Grand Theft Auto (film)
|Grand Theft Auto|
Theatrical release poster by John Solie
|Directed by||Ron Howard|
|Produced by||Jon Davison|
|Written by||Rance Howard
|Music by||Peter Ivers|
|Edited by||Joe Dante|
|Distributed by||New World Pictures|
|Box office||$2.5 million (1977 in US)
Grand Theft Auto is a 1977 American comedy road movie directed by Ron Howard. It was Howard's feature film directorial debut, and it features Howard as Sam Freeman and Nancy Morgan as Paula Powers in the leading roles. The film takes its title from the crime grand theft auto, which is committed a number of times by several different characters.
Two young lovers, Sam Freeman (Ron Howard) and Paula Powers (Nancy Morgan), want to get married in Las Vegas. When Paula introduces Sam to her parents they dispute their daughter's decision: they see Collins Hedgeworth (Paul Linke), the son of a wealthy family in the area, as her fiancée. Paula's parents are rich as well and her father, Bigby Powers (Barry Cahill), is planning to run for governor. They think Sam is marrying Paula for the money and call him a fortune hunter, which Paula fiercely disputes.
Sam is thrown off the premises and Paula is sent to her room. She escapes through the window, steals her parents' Rolls-Royce, picks up Sam and hits the road: this is the beginning of two runaway lovers in a wild explosive car chase and race towards Las Vegas. As news of their elopement spreads, several people start off after them to try to stop the fleeing couple.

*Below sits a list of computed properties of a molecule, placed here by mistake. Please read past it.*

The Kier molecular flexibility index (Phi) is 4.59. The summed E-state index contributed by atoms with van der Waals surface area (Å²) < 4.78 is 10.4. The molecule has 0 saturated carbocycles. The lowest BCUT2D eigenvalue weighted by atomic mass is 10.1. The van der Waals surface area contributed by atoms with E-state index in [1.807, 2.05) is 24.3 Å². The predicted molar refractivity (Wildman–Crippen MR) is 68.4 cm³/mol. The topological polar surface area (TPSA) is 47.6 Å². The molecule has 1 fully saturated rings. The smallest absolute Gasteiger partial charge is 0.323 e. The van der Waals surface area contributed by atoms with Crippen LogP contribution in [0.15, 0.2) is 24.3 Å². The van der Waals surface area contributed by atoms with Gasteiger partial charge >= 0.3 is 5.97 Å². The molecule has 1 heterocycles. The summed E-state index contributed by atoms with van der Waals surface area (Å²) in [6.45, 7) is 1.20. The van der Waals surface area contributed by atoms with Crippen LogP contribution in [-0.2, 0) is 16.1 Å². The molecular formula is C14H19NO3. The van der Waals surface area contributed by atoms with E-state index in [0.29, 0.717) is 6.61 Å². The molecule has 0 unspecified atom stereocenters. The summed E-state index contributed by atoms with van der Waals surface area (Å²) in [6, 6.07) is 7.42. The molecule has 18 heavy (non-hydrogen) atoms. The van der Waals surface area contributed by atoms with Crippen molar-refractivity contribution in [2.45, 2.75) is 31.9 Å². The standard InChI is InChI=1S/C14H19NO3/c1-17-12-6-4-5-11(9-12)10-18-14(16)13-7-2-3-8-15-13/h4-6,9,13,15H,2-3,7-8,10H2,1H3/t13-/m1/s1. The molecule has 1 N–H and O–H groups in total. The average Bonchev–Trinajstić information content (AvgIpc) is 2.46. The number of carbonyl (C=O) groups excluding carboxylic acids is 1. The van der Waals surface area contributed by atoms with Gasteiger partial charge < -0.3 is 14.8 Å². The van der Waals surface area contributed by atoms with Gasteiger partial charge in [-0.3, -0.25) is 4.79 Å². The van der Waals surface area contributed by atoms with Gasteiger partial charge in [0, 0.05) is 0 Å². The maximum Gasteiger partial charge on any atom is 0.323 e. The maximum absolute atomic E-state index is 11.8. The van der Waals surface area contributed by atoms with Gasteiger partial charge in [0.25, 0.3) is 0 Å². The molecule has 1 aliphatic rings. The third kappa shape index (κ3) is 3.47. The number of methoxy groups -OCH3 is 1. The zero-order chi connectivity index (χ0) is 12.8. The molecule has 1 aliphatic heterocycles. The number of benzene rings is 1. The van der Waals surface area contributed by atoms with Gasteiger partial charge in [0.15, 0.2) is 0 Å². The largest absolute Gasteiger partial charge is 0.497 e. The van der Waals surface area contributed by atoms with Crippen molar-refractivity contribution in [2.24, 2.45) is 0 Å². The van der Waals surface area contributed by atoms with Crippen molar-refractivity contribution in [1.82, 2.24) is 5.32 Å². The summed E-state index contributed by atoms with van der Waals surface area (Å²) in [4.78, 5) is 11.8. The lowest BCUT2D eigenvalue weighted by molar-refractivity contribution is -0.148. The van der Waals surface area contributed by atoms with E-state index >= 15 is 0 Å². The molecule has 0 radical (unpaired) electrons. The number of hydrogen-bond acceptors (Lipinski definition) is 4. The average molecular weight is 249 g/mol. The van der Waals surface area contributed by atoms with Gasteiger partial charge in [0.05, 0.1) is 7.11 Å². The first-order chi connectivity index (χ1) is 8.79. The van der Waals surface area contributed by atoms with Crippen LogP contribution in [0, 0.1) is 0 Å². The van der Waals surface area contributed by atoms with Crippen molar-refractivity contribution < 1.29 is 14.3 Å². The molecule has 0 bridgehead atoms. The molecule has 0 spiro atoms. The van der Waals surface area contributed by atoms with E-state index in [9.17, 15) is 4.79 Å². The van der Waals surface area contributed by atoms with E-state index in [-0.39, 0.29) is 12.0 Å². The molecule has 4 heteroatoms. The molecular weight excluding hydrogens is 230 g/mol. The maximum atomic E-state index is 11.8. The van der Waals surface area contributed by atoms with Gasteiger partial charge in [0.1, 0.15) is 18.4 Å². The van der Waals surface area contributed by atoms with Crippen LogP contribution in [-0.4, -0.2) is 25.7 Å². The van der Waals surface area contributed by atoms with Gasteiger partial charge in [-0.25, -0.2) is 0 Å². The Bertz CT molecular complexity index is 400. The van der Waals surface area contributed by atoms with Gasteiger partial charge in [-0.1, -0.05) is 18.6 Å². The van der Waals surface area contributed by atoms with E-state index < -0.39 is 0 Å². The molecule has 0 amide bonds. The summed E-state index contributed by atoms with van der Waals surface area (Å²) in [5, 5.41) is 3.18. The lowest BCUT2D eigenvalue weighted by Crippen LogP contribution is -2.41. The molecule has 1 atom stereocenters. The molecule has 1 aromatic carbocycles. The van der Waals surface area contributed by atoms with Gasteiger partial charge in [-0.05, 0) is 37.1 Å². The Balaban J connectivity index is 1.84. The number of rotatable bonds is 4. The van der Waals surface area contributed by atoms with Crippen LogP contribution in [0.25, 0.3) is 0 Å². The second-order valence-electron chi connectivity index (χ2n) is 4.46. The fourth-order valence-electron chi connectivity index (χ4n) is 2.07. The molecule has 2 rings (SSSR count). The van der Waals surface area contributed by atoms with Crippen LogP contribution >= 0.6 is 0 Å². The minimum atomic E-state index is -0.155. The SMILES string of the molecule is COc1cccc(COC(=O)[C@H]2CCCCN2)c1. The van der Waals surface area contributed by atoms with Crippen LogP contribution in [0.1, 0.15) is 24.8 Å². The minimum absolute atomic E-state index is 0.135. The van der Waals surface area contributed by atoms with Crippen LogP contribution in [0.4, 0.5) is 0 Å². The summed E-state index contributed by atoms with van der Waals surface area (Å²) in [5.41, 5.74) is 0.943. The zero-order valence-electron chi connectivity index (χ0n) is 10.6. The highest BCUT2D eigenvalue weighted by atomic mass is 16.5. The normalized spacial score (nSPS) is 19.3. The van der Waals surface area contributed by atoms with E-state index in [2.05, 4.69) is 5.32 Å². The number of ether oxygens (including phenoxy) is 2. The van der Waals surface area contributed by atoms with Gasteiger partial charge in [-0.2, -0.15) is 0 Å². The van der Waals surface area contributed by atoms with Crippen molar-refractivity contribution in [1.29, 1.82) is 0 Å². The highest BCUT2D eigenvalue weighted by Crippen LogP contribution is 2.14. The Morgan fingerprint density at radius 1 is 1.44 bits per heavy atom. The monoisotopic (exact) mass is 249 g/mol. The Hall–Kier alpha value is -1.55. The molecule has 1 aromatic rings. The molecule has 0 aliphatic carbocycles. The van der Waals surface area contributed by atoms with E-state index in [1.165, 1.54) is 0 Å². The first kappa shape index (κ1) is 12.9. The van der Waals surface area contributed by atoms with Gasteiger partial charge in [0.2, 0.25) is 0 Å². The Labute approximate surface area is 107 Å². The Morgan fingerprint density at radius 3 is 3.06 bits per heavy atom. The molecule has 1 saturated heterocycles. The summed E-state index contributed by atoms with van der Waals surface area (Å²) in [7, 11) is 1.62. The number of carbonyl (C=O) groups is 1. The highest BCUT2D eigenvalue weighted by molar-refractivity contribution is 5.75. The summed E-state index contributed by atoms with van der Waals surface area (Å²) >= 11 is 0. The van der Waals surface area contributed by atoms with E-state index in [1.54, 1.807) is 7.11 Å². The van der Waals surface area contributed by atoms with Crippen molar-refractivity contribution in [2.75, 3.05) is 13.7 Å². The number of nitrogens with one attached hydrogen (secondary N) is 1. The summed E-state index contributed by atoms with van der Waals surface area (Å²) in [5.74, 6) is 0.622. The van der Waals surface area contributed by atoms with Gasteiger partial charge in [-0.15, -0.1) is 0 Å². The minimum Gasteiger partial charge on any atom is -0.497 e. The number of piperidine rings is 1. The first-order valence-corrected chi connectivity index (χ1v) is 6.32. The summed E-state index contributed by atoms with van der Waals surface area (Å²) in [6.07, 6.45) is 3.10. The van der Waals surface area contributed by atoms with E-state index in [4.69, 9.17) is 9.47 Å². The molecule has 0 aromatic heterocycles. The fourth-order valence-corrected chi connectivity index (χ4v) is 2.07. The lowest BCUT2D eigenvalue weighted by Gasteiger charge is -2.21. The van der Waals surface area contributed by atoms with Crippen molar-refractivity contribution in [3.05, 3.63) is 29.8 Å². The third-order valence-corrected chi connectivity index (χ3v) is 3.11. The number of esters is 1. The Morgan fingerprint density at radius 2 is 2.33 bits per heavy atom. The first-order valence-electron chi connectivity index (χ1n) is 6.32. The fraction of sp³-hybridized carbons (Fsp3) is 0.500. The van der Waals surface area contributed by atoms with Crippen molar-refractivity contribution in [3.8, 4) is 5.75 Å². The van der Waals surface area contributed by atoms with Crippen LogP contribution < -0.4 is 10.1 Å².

Paula's father, Bigby Powers starts the chase by arranging his helicopter. Collins Hedgeworth leaves his stable and starts chasing his love interest like mad. When he calls to the TenQ radio station – to DJ Curly Q. Brown (Don Steele) – he offers a USD$25,000 reward for the ones who can catch Paula and Sam. As a result the chase becomes more and more chaotic as many people along and on the road try to stop the couple in order to claim the reward. A number of cars are wrecked and stolen, and a subsequent reward of $25,000 is offered for Collins Hedgeworth, who is wanted by the police for grand theft auto, after he stole a car.
With so many cars following them, Paula and Sam turn onto small, country roads to try to lose their pursuers. He wants to head somewhere else to get married, but she is set on a Vegas wedding. Paula's father makes an emotional appeal to her via telephone, but she refuses to listen to him. As they approach Las Vegas, Sam begins to have doubts about Paula's reasons for eloping, and questions whether she is genuinely motivated by affection for him or a desire to spite her father. She persuades him that she does want to marry him.
The chase is gaining increasing coverage in the news media, with live cameras following the chase. The pursuing cars become involved in a demolition derby, leading to a massive pile-up. The priceless Rolls Royce is totally destroyed, but Paula and Sam manage to escape. They eventually get married.
- Ron Howard – Sam Freeman
- Nancy Morgan – Paula Powers